As follow-up to my Updating Project Server custom fields via JSOM post I figured that as I only covered part of the problem a second post was needed to cover lookup table values.

In fact working out how to update Project Server lookup table based custom fields was actually much harder than I expected, so hopefully this saves someone else out there all the time I wasted!

 

Overview

Updating lookup table based custom field values uses the same method as normal custom fields:

PS.DraftProject.setCustomFieldValue(FieldName, Value);

Firstly you need to follow the instructions from part 1 to get the InternalName to use for the FieldName parameter, however what is completely different when updating lookup values is the second Value parameter.

If you’ve used PSI (or even just Reporting) before you probably recall how each lookup table value has a UID which represents its value, so what we need to do for custom fields with lookup table values is actually the following;

  1. Identify the internal name of the lookup table entry for the table.
  2. Pass the name to setCustomFieldValue in an acceptable format.

So a quick example should look something like this:

  PS.DraftProject.setCustomFieldValue(
    'Custom_x005f_d2bb8d78a1f5e211940b00155d000a03',
    ['Entry_fea76e70a1f5e211940b00155d000a03']);

Note: For those skim-reading pay attention to the [] or read on!

 

Obtaining a Lookup Table Entry Name

In the previous post I wrote we used JSOM to create an array containing all of our custom field details, now for our lookup table values we need need to create a another array to store the Lookup Entry properties.

Note: Using CSOM this is actually really easy: http://msdn.microsoft.com/en-us/library/office/microsoft.projectserver.client.lookupentrycollection_di_pj14mref.aspx

However due to the asynchronous nature of JSOM it is a little more complex.

Here’s an example JavaScript method which builds on top of the previous post code:

var fieldName = 'Programme';
var lookupEntries = [];

function getCFComplete(response) {
    var cfEnumerator = customFields.getEnumerator();

    while (cfEnumerator.moveNext()) {
        var cf = cfEnumerator.get_current();

        // Is this our custom field with lookup table values?
        if (cf.get_name() === fieldName) {
            var lookupTable = cf.get_lookupTable();

            // 2nd async request - load the LookupTable data
            projContext.load(lookupTable);
            projContext.executeQueryAsync(function () {
                var ltEntries = lookupTable.get_entries();

                // 3rd async request - load the lookup table entries
                projContext.load(ltEntries);
                projContext.executeQueryAsync(function () {
                    var ltEnum = ltEntries.getEnumerator();

                    while (ltEnum.moveNext()) {
                        var ltEntry = ltEnum.get_current();

                        lookupEntries.push({
                            InternalName: ltEntry.get_internalName(),
                            Value: ltEntry.get_value(),
                            FullValue: ltEntry.get_fullValue(),
                            Description: ltEntry.get_description()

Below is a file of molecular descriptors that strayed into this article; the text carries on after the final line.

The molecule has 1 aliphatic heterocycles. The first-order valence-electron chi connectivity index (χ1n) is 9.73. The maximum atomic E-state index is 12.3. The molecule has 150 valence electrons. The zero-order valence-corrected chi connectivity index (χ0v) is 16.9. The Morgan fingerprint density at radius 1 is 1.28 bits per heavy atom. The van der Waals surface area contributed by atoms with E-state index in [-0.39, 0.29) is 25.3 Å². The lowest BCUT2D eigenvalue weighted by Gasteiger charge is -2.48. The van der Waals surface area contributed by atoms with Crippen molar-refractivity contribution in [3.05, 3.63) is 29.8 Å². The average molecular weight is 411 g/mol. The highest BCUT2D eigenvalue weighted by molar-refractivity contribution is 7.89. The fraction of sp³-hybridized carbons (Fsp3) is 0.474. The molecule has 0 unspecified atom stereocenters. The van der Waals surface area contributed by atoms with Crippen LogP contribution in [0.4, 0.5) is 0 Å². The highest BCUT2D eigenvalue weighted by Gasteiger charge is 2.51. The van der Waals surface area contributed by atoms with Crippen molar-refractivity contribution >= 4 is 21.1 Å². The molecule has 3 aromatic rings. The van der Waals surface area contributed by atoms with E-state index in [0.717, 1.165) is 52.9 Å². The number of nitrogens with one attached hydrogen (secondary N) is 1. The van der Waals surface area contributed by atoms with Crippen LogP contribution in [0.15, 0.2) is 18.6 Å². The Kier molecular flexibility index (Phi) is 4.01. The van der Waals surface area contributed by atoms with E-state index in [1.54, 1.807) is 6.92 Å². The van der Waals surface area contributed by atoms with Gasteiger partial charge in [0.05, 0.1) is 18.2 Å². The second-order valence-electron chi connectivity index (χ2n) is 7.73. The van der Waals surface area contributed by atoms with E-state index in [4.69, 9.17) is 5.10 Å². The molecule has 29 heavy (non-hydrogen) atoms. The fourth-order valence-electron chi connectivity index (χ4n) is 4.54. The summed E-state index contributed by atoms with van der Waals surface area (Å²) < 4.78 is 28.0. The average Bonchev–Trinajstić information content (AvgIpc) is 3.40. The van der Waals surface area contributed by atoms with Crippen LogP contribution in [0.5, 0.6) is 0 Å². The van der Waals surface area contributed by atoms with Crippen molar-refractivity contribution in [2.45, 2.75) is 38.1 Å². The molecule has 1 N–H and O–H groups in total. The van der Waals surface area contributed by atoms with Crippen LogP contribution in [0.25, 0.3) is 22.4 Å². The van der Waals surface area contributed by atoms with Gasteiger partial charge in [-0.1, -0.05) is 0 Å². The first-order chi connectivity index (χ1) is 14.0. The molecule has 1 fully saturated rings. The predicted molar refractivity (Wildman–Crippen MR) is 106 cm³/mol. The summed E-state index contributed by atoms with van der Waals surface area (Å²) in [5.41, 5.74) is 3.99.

});
                    }

                    // Done, now do something with the values
                    var myJsonString = JSON.stringify(lookupEntries)
                }, getCFFailed);
            }, getCFFailed);
        }
    }
}

If your following that then basically what we’re doing is the following:

  1. First enumerate all custom fields to find the field we want (in this example a custom field named ‘Programme’).
  2. Now asynchronously load the LookupTable data for that custom field.
  3. And then asynchronously load the LookupEntry data for the LookupTable and enumerate though it saving the values into our Array lookupEntries.

To give you an idea of what this looks like for the purpose of this guide in the code I have JSON’ified the result and saved it to a variable called myJsonString, which in my case looks like this:

[{"InternalName":"Entry_fda76e70a1f5e211940b00155d000a03",
"Value":"IT BAU","FullValue":"IT BAU","Description":""},
{"InternalName":"Entry_fea76e70a1f5e211940b00155d000a03",
"Value":"New Products","FullValue":"New Products","Description":""},
{"InternalName":"Entry_ffa76e70a1f5e211940b00155d000a03",
"Value":"Efficiency","FullValue":"Efficiency","Description":""}]

Setting the Custom Field Value

Now that we have our entry names we can use them in the setCustomFieldValue method. However there is one last thing to trip you up; the format. Simply passing the value as a string (e.g. ‘Entry_fea76e70a1f5e211940b00155d000a03’) will not work, and give no error. MSDN doesn’t help much either other than specifying the parameter as type “Object”.

So after a bit of trial and error I have found that you must pass the entry name value(s) in an Array, clearly this is to support multi-value custom fields, but it would be nice if MSDN mentioned this. :)

So now if we extend the updateProject() method from part 1, we get something like this;

function updateProject() {
    var projectId = "9C585CC0-3FC0-4133-9F2A-1FB96587CF0D";
    var project = projects.getById(projectId);
    var draftProject = project.checkOut();
    var fieldName = "My Custom Field";
    // Update custom field
    var cfData = $.grep(customFieldData, function (val) {
        return val.Name === fieldName;
    });

    // New part - get the lookup entry